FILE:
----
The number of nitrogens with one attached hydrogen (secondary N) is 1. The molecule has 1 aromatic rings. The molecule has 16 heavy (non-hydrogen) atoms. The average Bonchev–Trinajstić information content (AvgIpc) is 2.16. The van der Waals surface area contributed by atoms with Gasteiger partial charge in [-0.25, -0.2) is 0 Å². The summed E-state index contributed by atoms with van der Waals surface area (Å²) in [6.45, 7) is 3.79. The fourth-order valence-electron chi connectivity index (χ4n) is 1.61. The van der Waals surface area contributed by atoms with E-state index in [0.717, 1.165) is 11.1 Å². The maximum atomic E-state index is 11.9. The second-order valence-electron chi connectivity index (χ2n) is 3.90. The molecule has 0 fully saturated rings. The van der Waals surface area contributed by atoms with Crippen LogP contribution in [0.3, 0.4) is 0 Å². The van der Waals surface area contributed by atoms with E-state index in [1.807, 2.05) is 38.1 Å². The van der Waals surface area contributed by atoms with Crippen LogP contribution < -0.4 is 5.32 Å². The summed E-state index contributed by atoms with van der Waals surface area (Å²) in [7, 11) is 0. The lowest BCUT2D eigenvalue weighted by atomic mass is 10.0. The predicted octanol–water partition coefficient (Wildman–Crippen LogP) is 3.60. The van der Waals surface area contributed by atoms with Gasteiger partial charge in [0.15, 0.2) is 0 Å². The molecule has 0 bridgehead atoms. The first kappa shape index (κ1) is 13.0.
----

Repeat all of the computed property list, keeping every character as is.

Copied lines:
The number of nitrogens with one attached hydrogen (secondary N) is 1. The molecule has 1 aromatic rings. The molecule has 16 heavy (non-hydrogen) atoms. The average Bonchev–Trinajstić information content (AvgIpc) is 2.16. The van der Waals surface area contributed by atoms with Gasteiger partial charge in [-0.25, -0.2) is 0 Å². The summed E-state index contributed by atoms with van der Waals surface area (Å²) in [6.45, 7) is 3.79. The fourth-order valence-electron chi connectivity index (χ4n) is 1.61. The van der Waals surface area contributed by atoms with E-state index in [0.717, 1.165) is 11.1 Å². The maximum atomic E-state index is 11.9. The second-order valence-electron chi connectivity index (χ2n) is 3.90. The molecule has 0 fully saturated rings. The van der Waals surface area contributed by atoms with Crippen LogP contribution in [0.3, 0.4) is 0 Å². The van der Waals surface area contributed by atoms with E-state index in [1.807, 2.05) is 38.1 Å². The van der Waals surface area contributed by atoms with Crippen LogP contribution < -0.4 is 5.32 Å². The summed E-state index contributed by atoms with van der Waals surface area (Å²) in [7, 11) is 0. The lowest BCUT2D eigenvalue weighted by atomic mass is 10.0. The predicted octanol–water partition coefficient (Wildman–Crippen LogP) is 3.60. The van der Waals surface area contributed by atoms with Gasteiger partial charge in [0.15, 0.2) is 0 Å². The molecule has 0 bridgehead atoms. The first kappa shape index (κ1) is 13.0.